In 1922, Bishop's College School moved to its new campus on Moulton Hill from the Little Forks at BU as a severe fire happened in 1891. Yet, many connections are remained.

The Church of England controlled the university until 1947.[6] Since 1947, a corporation and appointed trustees have been responsible for its business affairs, and a senate has dealt with academic matters.[6] This bicameral model of governance was based on the 1906 provincial University of Toronto Act, which established a system dividing university government into a senate (faculty) to set academic policy, and a board of governors (citizens) to oversee financial policy and other matters.

The president, appointed by the board, was to perform institutional leadership and provide a link between the senate and the board of governors.[7] In the early part of the twentieth century, professional education expanded beyond the traditional fields of theology, law, and medicine, while graduate training based on the German-inspired American model of specialized course work and the completion of a research thesis was introduced.[7] The policy of university education initiated in the 1960s responded to population pressure and the belief that higher education was a key to social justice and economic productivity for individuals and for society.[4]

On December 9, 1993, a Sesquicentennial Convocation was held in Centennial Theatre. Governor General of Canada Ray Hnatyshyn presented the Coat of Arms and Flag and signed and presented the Letters Patent of Bishop's University.

In 2007, enrollment had shrunk by 14 percent and was "falling like a stone," then-Principal Michael Goldbloom told The Montreal Gazette after he was hired in 2008. Furthermore, campus morale was low after a 41-day strike by staff and a lock-out of faculty. The university had a $1.4 million operating deficit and was relying on a $9 million line of credit to remain solvent, prompting rumours that the university would close. By 2010, however, Bishop's rebounded as enrollment shot up by 20 percent after new leadership was hired and aggressive student recruitment efforts were instituted. The university's finances also improved significantly.[8]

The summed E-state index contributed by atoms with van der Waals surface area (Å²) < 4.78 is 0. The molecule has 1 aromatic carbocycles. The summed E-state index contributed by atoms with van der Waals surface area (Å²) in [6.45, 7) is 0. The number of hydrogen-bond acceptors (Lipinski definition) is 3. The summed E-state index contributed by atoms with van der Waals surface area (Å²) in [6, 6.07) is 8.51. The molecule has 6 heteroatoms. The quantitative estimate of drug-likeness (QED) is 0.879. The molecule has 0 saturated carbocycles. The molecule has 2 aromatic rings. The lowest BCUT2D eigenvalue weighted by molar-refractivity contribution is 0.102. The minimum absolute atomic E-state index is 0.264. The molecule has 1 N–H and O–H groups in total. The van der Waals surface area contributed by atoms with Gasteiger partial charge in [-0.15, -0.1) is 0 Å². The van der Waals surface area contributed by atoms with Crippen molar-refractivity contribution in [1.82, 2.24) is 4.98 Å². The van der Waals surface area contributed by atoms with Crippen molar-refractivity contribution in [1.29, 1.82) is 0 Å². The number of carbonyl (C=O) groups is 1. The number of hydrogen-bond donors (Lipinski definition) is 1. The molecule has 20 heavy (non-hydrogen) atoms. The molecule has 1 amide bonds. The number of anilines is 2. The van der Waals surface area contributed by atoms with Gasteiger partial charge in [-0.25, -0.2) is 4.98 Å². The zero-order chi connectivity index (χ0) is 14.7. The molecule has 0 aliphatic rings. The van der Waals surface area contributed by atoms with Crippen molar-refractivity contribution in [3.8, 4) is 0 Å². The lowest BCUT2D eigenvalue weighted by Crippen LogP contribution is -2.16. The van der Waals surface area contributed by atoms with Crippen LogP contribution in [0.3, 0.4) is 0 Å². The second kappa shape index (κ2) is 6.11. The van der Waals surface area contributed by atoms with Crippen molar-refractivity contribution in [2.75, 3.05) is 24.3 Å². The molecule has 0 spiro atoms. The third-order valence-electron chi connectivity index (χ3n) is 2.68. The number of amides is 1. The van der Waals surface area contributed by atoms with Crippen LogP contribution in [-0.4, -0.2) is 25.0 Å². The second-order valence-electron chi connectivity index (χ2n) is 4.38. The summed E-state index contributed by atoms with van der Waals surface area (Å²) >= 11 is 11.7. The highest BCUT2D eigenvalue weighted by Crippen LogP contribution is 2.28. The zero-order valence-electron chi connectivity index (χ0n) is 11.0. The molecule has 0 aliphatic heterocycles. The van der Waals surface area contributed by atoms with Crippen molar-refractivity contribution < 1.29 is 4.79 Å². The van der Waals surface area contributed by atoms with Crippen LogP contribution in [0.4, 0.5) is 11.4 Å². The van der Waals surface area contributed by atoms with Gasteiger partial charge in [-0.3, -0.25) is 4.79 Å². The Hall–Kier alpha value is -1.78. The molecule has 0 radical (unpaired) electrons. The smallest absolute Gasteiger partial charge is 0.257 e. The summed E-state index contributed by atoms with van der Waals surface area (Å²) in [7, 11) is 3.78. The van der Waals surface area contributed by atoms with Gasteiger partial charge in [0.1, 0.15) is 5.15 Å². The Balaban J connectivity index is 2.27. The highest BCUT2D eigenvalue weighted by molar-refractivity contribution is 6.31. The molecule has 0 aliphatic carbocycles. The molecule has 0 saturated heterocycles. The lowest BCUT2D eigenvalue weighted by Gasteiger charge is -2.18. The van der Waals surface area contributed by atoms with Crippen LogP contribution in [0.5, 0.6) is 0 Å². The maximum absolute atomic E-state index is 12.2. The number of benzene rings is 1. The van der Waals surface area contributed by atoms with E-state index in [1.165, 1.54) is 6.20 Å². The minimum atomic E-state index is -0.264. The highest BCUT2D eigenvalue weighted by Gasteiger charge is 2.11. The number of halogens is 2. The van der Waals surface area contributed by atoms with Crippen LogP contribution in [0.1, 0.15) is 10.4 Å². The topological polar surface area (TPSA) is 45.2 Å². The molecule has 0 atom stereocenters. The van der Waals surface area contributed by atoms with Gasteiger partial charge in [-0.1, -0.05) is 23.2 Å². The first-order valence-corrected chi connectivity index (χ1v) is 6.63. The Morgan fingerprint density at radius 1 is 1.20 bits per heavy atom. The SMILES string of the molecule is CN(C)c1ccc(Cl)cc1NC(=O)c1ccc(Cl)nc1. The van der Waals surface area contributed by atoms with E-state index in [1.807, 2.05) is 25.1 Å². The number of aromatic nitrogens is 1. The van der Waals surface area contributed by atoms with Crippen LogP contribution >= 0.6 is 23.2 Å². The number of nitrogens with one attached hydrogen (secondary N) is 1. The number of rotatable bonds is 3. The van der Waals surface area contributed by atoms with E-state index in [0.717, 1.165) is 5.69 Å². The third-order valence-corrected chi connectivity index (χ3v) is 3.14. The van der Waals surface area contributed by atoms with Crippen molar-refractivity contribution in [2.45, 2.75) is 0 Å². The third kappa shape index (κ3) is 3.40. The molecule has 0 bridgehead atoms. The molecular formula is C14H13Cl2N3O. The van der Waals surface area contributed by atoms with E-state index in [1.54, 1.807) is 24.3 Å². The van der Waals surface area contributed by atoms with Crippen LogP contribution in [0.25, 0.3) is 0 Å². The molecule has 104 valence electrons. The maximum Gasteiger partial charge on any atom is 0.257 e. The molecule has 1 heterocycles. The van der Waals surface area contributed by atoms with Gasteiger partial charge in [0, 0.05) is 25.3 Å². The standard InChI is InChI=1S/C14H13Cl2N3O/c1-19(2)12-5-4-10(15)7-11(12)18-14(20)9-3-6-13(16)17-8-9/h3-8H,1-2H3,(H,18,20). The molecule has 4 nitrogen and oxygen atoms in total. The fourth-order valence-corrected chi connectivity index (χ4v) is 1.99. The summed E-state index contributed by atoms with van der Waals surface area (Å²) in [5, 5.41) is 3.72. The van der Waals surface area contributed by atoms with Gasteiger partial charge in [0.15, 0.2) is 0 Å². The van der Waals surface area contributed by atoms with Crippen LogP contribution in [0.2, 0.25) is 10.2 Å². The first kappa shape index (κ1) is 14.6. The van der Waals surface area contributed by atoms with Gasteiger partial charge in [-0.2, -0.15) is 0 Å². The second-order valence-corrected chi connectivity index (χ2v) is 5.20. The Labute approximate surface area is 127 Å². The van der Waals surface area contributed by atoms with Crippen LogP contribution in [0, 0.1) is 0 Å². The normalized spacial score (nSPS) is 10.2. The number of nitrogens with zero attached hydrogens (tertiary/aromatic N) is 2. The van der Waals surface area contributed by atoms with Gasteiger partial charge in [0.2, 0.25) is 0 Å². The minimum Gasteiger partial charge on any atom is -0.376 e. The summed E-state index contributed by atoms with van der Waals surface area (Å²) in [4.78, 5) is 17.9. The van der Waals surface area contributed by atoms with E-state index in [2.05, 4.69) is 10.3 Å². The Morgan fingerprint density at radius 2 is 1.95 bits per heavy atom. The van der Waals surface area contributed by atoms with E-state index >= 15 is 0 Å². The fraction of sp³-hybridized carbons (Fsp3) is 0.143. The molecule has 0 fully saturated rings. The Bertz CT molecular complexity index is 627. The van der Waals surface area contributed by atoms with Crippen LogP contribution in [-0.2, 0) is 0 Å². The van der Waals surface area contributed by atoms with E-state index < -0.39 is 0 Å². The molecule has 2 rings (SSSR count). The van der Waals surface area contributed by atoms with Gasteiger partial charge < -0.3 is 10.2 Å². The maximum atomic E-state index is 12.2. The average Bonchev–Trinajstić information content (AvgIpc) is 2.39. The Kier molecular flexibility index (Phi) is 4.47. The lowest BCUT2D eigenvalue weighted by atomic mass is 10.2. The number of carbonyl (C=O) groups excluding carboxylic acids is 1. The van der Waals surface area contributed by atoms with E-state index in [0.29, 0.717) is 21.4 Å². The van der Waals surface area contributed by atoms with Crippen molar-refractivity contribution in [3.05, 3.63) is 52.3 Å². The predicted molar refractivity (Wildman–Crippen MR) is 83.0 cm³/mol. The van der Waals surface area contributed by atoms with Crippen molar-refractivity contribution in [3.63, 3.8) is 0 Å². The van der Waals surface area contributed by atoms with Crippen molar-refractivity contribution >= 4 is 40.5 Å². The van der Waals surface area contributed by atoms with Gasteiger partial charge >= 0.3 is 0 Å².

Language officials in Quebec announced in October 2023 that Canadian students from outside Quebec who come to study at a university in the province will pay twice as much in tuition beginning in the fall of 2024. The new policy would disproportionately affect the province's three English-language universities.[9] Citing the potential loss of 30% of the student body, Sébastien Lebel-Grenier, Bishop's principal and vice-chancellor, told the Montreal Gazette, "That’s more than significant — for Bishop’s, it could mean an existential threat."[10] The CAQ government announced shortly thereafter that it is looking at various scenarios to maintain the vitality of Bishop's as many in the business and political communities have called for an exemption for Bishop's. [11][12] At a news conference on Nov. 24, 2023, Quebec Premier Francois Legault announced that Bishop’s University will be "exempted" from the proposed tuition hikes for out-of-province students at Quebec’s universities.[13]

Academic programs


Primarily undergraduate, Bishop's University also offers graduate courses and M.A. and M.Ed. degrees in education and M.Sc. in computer science and physics. Bishop's offers several programs from five academic divisions:

Bishop Williams Hall

Each division seeks to provide a well-rounded education for all its students. The average class size as of fall 2017 was 34.7 in first- and second-year courses and 18.9 in upper-year courses.[14] Administratively, the Divisions of Humanities, Natural Sciences and Mathematics, and Social Sciences are part of the Faculty of Arts and Science.